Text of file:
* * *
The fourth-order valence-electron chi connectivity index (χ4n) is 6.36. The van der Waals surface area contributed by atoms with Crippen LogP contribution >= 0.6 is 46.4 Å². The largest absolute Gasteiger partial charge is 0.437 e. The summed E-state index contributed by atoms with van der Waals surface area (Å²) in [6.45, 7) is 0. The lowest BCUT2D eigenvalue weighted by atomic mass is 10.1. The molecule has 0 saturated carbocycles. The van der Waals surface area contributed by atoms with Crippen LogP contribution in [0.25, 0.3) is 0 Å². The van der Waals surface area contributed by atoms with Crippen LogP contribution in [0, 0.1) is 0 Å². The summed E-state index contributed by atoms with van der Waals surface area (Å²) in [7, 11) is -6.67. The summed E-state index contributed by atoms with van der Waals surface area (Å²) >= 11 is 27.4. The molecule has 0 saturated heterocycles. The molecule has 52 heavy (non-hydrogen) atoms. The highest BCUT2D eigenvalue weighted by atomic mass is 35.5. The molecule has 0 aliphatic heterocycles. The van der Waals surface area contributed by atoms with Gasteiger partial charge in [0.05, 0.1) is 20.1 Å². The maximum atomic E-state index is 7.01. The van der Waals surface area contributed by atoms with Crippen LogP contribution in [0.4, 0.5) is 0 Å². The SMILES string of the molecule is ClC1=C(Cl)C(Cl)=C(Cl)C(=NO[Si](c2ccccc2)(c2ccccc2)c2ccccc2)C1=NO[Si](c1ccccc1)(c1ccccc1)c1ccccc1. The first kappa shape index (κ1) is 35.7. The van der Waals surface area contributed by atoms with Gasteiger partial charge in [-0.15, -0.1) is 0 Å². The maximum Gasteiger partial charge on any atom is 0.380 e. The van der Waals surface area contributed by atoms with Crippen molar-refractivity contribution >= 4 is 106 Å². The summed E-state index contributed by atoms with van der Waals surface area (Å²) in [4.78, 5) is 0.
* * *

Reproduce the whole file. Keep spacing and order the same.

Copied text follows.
The fourth-order valence-electron chi connectivity index (χ4n) is 6.36. The van der Waals surface area contributed by atoms with Crippen LogP contribution >= 0.6 is 46.4 Å². The largest absolute Gasteiger partial charge is 0.437 e. The summed E-state index contributed by atoms with van der Waals surface area (Å²) in [6.45, 7) is 0. The lowest BCUT2D eigenvalue weighted by atomic mass is 10.1. The molecule has 0 saturated carbocycles. The van der Waals surface area contributed by atoms with Crippen LogP contribution in [0.25, 0.3) is 0 Å². The van der Waals surface area contributed by atoms with Crippen LogP contribution in [0, 0.1) is 0 Å². The summed E-state index contributed by atoms with van der Waals surface area (Å²) in [7, 11) is -6.67. The summed E-state index contributed by atoms with van der Waals surface area (Å²) >= 11 is 27.4. The molecule has 0 saturated heterocycles. The molecule has 52 heavy (non-hydrogen) atoms. The highest BCUT2D eigenvalue weighted by atomic mass is 35.5. The molecule has 0 aliphatic heterocycles. The van der Waals surface area contributed by atoms with Gasteiger partial charge in [0.05, 0.1) is 20.1 Å². The maximum atomic E-state index is 7.01. The van der Waals surface area contributed by atoms with Crippen LogP contribution in [0.4, 0.5) is 0 Å². The SMILES string of the molecule is ClC1=C(Cl)C(Cl)=C(Cl)C(=NO[Si](c2ccccc2)(c2ccccc2)c2ccccc2)C1=NO[Si](c1ccccc1)(c1ccccc1)c1ccccc1. The first kappa shape index (κ1) is 35.7. The van der Waals surface area contributed by atoms with Gasteiger partial charge in [-0.15, -0.1) is 0 Å². The maximum Gasteiger partial charge on any atom is 0.380 e. The van der Waals surface area contributed by atoms with Crippen molar-refractivity contribution >= 4 is 106 Å². The summed E-state index contributed by atoms with van der Waals surface area (Å²) in [4.78, 5) is 0.